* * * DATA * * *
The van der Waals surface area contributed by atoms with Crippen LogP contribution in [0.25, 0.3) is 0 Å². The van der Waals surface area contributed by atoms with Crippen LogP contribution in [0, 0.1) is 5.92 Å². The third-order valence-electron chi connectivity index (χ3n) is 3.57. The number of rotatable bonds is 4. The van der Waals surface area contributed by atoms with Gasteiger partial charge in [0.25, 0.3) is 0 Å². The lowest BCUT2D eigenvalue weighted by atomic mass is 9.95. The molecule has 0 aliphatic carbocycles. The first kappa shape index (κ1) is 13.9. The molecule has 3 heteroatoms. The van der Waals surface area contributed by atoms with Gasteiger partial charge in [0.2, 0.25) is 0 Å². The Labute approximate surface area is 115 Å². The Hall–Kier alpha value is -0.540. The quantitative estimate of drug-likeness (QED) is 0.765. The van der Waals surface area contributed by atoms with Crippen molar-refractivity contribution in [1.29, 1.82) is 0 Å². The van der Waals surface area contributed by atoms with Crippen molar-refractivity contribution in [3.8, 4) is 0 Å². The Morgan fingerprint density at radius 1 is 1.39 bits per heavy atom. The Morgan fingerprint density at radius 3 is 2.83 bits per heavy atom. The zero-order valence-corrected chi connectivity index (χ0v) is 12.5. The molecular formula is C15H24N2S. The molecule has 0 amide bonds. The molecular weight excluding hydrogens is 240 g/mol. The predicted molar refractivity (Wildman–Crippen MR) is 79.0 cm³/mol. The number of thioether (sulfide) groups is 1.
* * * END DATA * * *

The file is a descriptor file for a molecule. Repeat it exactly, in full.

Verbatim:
The van der Waals surface area contributed by atoms with Crippen LogP contribution in [0.25, 0.3) is 0 Å². The van der Waals surface area contributed by atoms with Crippen LogP contribution in [0, 0.1) is 5.92 Å². The third-order valence-electron chi connectivity index (χ3n) is 3.57. The number of rotatable bonds is 4. The van der Waals surface area contributed by atoms with Gasteiger partial charge in [0.25, 0.3) is 0 Å². The lowest BCUT2D eigenvalue weighted by atomic mass is 9.95. The molecule has 0 aliphatic carbocycles. The first kappa shape index (κ1) is 13.9. The molecule has 3 heteroatoms. The van der Waals surface area contributed by atoms with Gasteiger partial charge in [0.2, 0.25) is 0 Å². The Labute approximate surface area is 115 Å². The Hall–Kier alpha value is -0.540. The quantitative estimate of drug-likeness (QED) is 0.765. The van der Waals surface area contributed by atoms with Crippen molar-refractivity contribution in [1.29, 1.82) is 0 Å². The van der Waals surface area contributed by atoms with Crippen molar-refractivity contribution in [3.8, 4) is 0 Å². The Morgan fingerprint density at radius 1 is 1.39 bits per heavy atom. The Morgan fingerprint density at radius 3 is 2.83 bits per heavy atom. The zero-order valence-corrected chi connectivity index (χ0v) is 12.5. The molecular formula is C15H24N2S. The molecule has 0 amide bonds. The molecular weight excluding hydrogens is 240 g/mol. The predicted molar refractivity (Wildman–Crippen MR) is 79.0 cm³/mol. The number of thioether (sulfide) groups is 1.